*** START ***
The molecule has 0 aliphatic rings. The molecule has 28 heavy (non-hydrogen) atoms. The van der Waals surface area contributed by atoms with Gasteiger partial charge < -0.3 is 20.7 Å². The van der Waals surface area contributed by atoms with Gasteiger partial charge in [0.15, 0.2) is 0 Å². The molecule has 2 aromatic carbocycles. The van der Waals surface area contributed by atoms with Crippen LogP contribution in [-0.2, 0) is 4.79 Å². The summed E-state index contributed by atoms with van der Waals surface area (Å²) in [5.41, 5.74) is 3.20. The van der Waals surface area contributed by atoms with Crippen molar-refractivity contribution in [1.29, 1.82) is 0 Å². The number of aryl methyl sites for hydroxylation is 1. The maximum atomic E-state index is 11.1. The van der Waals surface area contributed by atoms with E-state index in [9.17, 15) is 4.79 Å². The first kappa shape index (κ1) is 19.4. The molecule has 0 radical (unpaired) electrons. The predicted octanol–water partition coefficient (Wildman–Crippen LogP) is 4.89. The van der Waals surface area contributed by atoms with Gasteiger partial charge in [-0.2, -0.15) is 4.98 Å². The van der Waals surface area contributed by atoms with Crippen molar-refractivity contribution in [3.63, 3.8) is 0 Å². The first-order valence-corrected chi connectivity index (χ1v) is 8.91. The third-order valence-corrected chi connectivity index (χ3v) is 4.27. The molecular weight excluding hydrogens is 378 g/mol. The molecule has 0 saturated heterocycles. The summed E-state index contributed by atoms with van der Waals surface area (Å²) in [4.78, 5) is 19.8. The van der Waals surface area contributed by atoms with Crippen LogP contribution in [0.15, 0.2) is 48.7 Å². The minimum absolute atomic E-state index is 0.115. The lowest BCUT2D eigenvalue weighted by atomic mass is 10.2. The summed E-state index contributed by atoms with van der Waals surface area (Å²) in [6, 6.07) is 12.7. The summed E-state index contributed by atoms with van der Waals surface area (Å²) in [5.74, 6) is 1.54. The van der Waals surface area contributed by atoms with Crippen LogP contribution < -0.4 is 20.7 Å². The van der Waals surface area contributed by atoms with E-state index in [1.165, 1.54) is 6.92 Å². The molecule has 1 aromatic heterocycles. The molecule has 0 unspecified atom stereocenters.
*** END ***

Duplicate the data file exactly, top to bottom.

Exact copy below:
The molecule has 0 aliphatic rings. The molecule has 28 heavy (non-hydrogen) atoms. The van der Waals surface area contributed by atoms with Gasteiger partial charge < -0.3 is 20.7 Å². The van der Waals surface area contributed by atoms with Gasteiger partial charge in [0.15, 0.2) is 0 Å². The molecule has 2 aromatic carbocycles. The van der Waals surface area contributed by atoms with Crippen LogP contribution in [-0.2, 0) is 4.79 Å². The summed E-state index contributed by atoms with van der Waals surface area (Å²) in [5.41, 5.74) is 3.20. The van der Waals surface area contributed by atoms with Crippen molar-refractivity contribution in [1.29, 1.82) is 0 Å². The number of aryl methyl sites for hydroxylation is 1. The maximum atomic E-state index is 11.1. The van der Waals surface area contributed by atoms with E-state index in [9.17, 15) is 4.79 Å². The first kappa shape index (κ1) is 19.4. The molecule has 0 radical (unpaired) electrons. The predicted octanol–water partition coefficient (Wildman–Crippen LogP) is 4.89. The van der Waals surface area contributed by atoms with Gasteiger partial charge in [-0.2, -0.15) is 4.98 Å². The van der Waals surface area contributed by atoms with Crippen molar-refractivity contribution in [3.63, 3.8) is 0 Å². The first-order valence-corrected chi connectivity index (χ1v) is 8.91. The third-order valence-corrected chi connectivity index (χ3v) is 4.27. The molecular weight excluding hydrogens is 378 g/mol. The molecule has 0 saturated heterocycles. The summed E-state index contributed by atoms with van der Waals surface area (Å²) in [4.78, 5) is 19.8. The van der Waals surface area contributed by atoms with Crippen LogP contribution in [0.15, 0.2) is 48.7 Å². The minimum absolute atomic E-state index is 0.115. The lowest BCUT2D eigenvalue weighted by atomic mass is 10.2. The summed E-state index contributed by atoms with van der Waals surface area (Å²) in [6, 6.07) is 12.7. The summed E-state index contributed by atoms with van der Waals surface area (Å²) in [5.74, 6) is 1.54. The van der Waals surface area contributed by atoms with Crippen LogP contribution < -0.4 is 20.7 Å². The van der Waals surface area contributed by atoms with E-state index in [1.165, 1.54) is 6.92 Å². The molecule has 1 aromatic heterocycles. The molecule has 0 unspecified atom stereocenters.